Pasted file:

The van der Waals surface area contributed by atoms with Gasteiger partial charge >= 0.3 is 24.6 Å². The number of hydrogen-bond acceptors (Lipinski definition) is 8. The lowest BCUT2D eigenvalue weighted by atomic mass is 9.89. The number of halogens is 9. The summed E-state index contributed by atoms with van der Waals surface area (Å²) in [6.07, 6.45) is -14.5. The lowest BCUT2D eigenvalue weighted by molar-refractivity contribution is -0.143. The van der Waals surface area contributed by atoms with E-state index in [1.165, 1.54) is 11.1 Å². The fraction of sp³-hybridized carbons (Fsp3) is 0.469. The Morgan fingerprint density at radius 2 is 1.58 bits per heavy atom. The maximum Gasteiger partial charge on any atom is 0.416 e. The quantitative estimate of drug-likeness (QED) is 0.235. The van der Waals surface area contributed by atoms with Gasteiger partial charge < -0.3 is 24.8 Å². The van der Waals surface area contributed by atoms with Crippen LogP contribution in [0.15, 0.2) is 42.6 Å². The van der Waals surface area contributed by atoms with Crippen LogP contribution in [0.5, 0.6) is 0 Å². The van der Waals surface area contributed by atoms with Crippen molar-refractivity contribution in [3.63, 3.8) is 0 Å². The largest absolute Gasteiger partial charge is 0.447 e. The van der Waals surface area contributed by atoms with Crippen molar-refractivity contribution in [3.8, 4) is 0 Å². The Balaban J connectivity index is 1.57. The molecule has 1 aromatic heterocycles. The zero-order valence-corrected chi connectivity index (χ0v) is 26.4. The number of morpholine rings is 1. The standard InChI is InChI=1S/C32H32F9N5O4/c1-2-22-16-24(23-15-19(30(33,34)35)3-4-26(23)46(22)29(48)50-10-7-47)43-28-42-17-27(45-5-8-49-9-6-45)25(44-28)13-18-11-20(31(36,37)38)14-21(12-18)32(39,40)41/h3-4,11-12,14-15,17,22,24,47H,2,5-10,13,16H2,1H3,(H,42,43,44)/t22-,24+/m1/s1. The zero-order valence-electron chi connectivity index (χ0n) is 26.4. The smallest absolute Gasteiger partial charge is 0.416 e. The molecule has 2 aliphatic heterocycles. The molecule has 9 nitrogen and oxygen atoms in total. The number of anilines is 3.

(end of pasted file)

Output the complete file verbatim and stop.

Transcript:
The van der Waals surface area contributed by atoms with Gasteiger partial charge >= 0.3 is 24.6 Å². The number of hydrogen-bond acceptors (Lipinski definition) is 8. The lowest BCUT2D eigenvalue weighted by atomic mass is 9.89. The number of halogens is 9. The summed E-state index contributed by atoms with van der Waals surface area (Å²) in [6.07, 6.45) is -14.5. The lowest BCUT2D eigenvalue weighted by molar-refractivity contribution is -0.143. The van der Waals surface area contributed by atoms with E-state index in [1.165, 1.54) is 11.1 Å². The fraction of sp³-hybridized carbons (Fsp3) is 0.469. The Morgan fingerprint density at radius 2 is 1.58 bits per heavy atom. The maximum Gasteiger partial charge on any atom is 0.416 e. The quantitative estimate of drug-likeness (QED) is 0.235. The van der Waals surface area contributed by atoms with Gasteiger partial charge < -0.3 is 24.8 Å². The van der Waals surface area contributed by atoms with Crippen LogP contribution in [0.15, 0.2) is 42.6 Å². The van der Waals surface area contributed by atoms with Crippen LogP contribution in [0.5, 0.6) is 0 Å². The van der Waals surface area contributed by atoms with Crippen molar-refractivity contribution in [3.63, 3.8) is 0 Å². The largest absolute Gasteiger partial charge is 0.447 e. The van der Waals surface area contributed by atoms with Crippen molar-refractivity contribution in [3.8, 4) is 0 Å². The Balaban J connectivity index is 1.57. The molecule has 1 aromatic heterocycles. The zero-order valence-corrected chi connectivity index (χ0v) is 26.4. The number of morpholine rings is 1. The standard InChI is InChI=1S/C32H32F9N5O4/c1-2-22-16-24(23-15-19(30(33,34)35)3-4-26(23)46(22)29(48)50-10-7-47)43-28-42-17-27(45-5-8-49-9-6-45)25(44-28)13-18-11-20(31(36,37)38)14-21(12-18)32(39,40)41/h3-4,11-12,14-15,17,22,24,47H,2,5-10,13,16H2,1H3,(H,42,43,44)/t22-,24+/m1/s1. The zero-order valence-electron chi connectivity index (χ0n) is 26.4. The smallest absolute Gasteiger partial charge is 0.416 e. The molecule has 2 aliphatic heterocycles. The molecule has 9 nitrogen and oxygen atoms in total. The number of anilines is 3.